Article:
People with active TB disease should stay home from work and school until the doctor says it's safe to return, in order to avoid infecting others. This may take a few weeks. (Treatment will continue for several months.) Once the doctor says you are no longer infectious, you can return to your normal activities if you feel up to it.
If you are being treated at home at the beginning of active TB disease treatment, while you are still infectious, you should be careful to avoid infecting family members. The bacteria that cause TB are spread through the air. You may wish to wear a mask to cover your nose and mouth. Cover your mouth with a tissue when coughing and sneezing, then seal the tissue in a bag to throw it away. Make sure the rooms you are in have adequate ventilation, so that any bacteria you do exhale are carried away. You can place a fan facing out of a window to blow bacteria-carrying air out of the room.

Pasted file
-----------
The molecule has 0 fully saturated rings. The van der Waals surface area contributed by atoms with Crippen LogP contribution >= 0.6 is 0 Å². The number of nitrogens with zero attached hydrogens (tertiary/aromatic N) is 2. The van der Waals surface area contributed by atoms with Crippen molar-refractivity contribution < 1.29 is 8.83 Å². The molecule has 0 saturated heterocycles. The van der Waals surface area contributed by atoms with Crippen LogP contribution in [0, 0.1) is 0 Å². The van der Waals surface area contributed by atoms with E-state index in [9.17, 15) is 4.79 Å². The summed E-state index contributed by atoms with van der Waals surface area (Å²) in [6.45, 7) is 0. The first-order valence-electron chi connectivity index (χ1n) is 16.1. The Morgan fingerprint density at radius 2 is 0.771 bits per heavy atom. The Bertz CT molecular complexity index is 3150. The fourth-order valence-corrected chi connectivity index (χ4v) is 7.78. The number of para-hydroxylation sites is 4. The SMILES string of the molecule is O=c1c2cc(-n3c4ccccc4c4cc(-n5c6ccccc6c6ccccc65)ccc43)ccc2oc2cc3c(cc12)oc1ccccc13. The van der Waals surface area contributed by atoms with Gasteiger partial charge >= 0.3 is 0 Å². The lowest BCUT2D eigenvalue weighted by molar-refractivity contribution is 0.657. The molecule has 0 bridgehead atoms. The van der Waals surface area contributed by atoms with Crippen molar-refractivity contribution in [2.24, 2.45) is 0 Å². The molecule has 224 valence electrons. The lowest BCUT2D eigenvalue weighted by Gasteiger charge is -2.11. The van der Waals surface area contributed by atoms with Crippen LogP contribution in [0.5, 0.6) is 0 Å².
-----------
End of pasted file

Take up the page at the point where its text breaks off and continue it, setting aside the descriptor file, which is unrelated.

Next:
People with active disease will need to tell their doctor or health department about anyone they have had close contact with, such as family, friends, or coworkers. These people must have skin tests to check for infection.
The most important point is to take all of your medications on time and for the full period. If you stop taking some of your medications or skip some doses, you greatly increase the risk of developing difficult-to-treat drug-resistant TB. You may want to enlist the help of a friend or family member to remind you about medicine; mark days off on a calendar as you take the pills; or use a pillbox that has a section for each day to help you remember to take your medicine on schedule.
Your doctor may recommend that you have directly observed therapy (DOT). In DOT, a health care worker meets you every day or several times a week and watches you take your medicine. This helps you remember to take your pills and also lets the health care worker watch you for side effects.